While data breaches aren’t anything new—Target’s massive 2013 breach affected 70 million customers, and last fall's iCloud photo hack victimized dozens of celebrities—this especially brazen corporate attack was unprecedented, elicited FBI probes and generated a response from President Obama (he sanctioned North Korea for their alleged involvement), but mostly, it left folks coddling their usernames and passwords and questioning the safety and confidentiality of their personal information.
To help reduce the risk of future data breaches, Dr. Kurt Rohloff is hard at work on groundbreaking, research-based strategies with an emphasis on encrypted data, privacy preservation technologies and protection from censorship. “One particular area I’ve been focusing on is in the development and application of practical methods for a new family of encryption schemes called Fully Homomorphic Encryption (FHE),” says the computer science professor and distributed computing expert, who worked as a contractor for the Defense Advanced Research Projects Agency before joining NJIT. The multiple FHE schemes provide approaches to encrypt data, pass the encrypted data off to a third party (such as the Amazon Cloud computing environment), give algorithms to the cloud data host that are run over the encrypted data, enable the cloud host to produce encrypted results from running the algorithms on the encrypted data and decrypt the result.
“The decrypted result is the exact same answer as if you had run the algorithm on the original source data,” explains Rohloff. “At no time does the cloud host have access to any decryption keys or the original unencrypted data.”
Here, Rohloff discusses the importance of his leading-edge research, the Sony hack heard ‘round the world and what everyday citizens can do to protect their digital identity.
Your research is beyond timely, given the frequency and impact of recent cyberattacks. Why is this particular work important?
This work essentially addresses one of the primary flaws of cloud computing: that in order to use cloud computing, you need to trust the person hosting your data to not leak it in some way. By encrypting the data and still enabling processing on the data, privacy-sensitive industries such as the medical and financial domains can begin to outsource much of their IT infrastructure, and obtain the resulting financial benefits. My work on practical FHE is motivated by application. Many academic cryptographers tend to focus on theory and protocols, but I strongly prefer to write software for everything that I do, either to show things working in a proof-of-concept or to solve real-world problems where people need technology solutions.
Cybersecurity certainly has everyone’s attention given the recent Sony Pictures Entertainment hack. What are your thoughts?
One of the challenges with cybersecurity is that it is a very difficult story, and many companies are unfortunately reluctant to share the true details about what happened. In some sense, this is something I’d like to try to address with my research: to develop a framework for companies to share sensitive information, such as cyberattack information, without fear of legal or financial repercussion that would result from full disclosure. This would allow companies to be better informed and protect themselves by learning lessons from past victims.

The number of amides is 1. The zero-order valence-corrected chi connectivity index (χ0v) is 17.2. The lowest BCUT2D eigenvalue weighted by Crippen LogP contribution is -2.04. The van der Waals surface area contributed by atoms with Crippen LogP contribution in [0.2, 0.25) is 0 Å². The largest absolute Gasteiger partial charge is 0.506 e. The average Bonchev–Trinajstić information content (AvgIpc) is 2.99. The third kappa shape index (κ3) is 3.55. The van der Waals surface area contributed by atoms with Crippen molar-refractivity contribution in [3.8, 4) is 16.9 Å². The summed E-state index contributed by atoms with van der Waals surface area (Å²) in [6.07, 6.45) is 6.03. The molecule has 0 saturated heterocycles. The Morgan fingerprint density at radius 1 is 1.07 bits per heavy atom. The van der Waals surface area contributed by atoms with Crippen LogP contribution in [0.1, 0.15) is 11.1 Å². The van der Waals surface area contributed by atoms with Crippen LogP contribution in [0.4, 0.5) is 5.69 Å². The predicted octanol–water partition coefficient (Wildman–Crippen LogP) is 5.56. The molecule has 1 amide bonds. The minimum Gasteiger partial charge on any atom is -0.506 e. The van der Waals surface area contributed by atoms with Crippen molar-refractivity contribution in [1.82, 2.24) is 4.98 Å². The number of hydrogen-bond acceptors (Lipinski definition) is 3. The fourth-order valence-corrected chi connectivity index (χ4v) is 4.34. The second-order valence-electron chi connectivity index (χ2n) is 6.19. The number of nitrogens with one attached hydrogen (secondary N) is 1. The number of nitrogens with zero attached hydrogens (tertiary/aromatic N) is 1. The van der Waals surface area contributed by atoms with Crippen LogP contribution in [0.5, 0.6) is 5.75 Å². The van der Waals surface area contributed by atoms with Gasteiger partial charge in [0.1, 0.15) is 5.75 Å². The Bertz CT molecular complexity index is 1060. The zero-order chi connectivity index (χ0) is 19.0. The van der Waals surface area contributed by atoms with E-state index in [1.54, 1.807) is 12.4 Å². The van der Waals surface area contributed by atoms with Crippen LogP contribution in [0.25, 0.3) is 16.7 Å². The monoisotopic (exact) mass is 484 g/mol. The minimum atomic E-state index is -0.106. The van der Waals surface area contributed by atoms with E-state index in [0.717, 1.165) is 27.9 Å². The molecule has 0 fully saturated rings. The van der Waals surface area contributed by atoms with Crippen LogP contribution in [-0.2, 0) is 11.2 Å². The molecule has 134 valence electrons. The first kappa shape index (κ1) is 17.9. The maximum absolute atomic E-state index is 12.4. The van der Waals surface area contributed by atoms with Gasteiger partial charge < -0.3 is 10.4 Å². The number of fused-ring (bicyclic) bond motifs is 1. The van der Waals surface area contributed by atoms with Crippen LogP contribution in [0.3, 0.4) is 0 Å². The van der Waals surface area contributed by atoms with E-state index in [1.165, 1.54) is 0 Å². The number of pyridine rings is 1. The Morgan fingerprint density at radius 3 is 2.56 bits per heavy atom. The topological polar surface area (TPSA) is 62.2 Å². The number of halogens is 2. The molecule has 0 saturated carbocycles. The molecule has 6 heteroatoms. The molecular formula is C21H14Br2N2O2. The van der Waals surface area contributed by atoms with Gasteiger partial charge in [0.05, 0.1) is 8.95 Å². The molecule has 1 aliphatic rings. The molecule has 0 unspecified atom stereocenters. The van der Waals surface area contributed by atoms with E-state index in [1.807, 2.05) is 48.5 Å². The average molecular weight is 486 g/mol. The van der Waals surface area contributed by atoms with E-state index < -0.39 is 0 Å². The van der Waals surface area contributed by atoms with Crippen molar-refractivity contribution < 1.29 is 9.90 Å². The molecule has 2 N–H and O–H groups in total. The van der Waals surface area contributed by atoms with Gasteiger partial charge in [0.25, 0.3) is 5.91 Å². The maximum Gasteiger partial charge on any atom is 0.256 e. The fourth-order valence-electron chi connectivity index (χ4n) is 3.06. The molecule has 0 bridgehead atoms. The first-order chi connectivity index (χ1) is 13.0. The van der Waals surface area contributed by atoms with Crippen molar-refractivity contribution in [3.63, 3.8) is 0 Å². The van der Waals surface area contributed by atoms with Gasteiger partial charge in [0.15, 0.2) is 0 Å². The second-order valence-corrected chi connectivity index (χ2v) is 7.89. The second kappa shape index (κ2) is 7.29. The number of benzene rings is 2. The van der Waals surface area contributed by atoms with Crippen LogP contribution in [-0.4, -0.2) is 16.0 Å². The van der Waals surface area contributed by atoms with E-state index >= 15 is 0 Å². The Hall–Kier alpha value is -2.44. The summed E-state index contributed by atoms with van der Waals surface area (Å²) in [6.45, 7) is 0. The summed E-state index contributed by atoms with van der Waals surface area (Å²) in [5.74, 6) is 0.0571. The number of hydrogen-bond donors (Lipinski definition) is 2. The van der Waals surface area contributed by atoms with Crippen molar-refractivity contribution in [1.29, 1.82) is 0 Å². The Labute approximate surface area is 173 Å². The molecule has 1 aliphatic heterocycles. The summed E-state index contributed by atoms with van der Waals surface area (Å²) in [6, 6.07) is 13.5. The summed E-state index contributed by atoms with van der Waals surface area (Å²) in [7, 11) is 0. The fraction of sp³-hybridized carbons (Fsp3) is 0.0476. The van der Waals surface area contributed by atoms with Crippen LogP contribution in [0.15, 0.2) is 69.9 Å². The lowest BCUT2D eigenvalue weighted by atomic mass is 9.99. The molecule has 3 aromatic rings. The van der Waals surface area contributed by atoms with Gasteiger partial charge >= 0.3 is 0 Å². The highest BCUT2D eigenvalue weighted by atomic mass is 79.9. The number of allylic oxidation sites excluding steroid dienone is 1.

In what ways can a cyberattack affect a business's bottom line?
A cyberattack can affect a business’s bottom line in many ways. For one, a business can lose sensitive data, such as new product information or customer data to competitors. A business can also lose customers due to frustration with the lack of protection with their data. Also, a business’s stock price could decline due to lack of investor confidence.
Given its political slant, what kind of impact does the Sony hack have on the future of cybersecurity?
Hopefully, this recent attack shows the need for more comprehensive security postures to better segregate data within a corporate domain and provide so-called defense-in-depth. Furthermore, it shows that successful attacks even on corporate entities can have political and diplomatic implications. More research is needed in more usable and deployable security that is more likely to be used in real-world scenarios.
Data breaches seem to be common as of late. Why is personal information so easy to steal?
These kinds of attacks have been going on for a long time. They seem to have become more prominently reported in the news media as the scale of the attacks have increased, and the potential impacts on the lives of ordinary citizens have increased as companies are increasingly storing more data in corporate IT infrastructure that is increasingly accessible by the open Internet.
Why hack into accounts? What do cybercriminals have to gain?
Cybercriminals have any number of reasons to steal data. I can’t speak to specific motivations, but most are probably financial. The thieves can steal personal information that can be sold to other criminals either for identity theft or to obtain credit cards.
What can people do to protect their information?
Most importantly, only share information with people who really need it. Too often I see customers blithely share sensitive data such as Social Security numbers or even email addresses when not needed. Also, only do business with companies who will respect your privacy. Sony has been funny because they have had a surprisingly long string of huge cybersecurity blunders in recent memory, from the malware rootkit they put on CDs they sold to customers to the PlayStation data breach. Practice good cyber “hygiene” by always keeping software up-to-date on your computer, never install unneeded software, and never open unexpected email attachments.
By Shydale James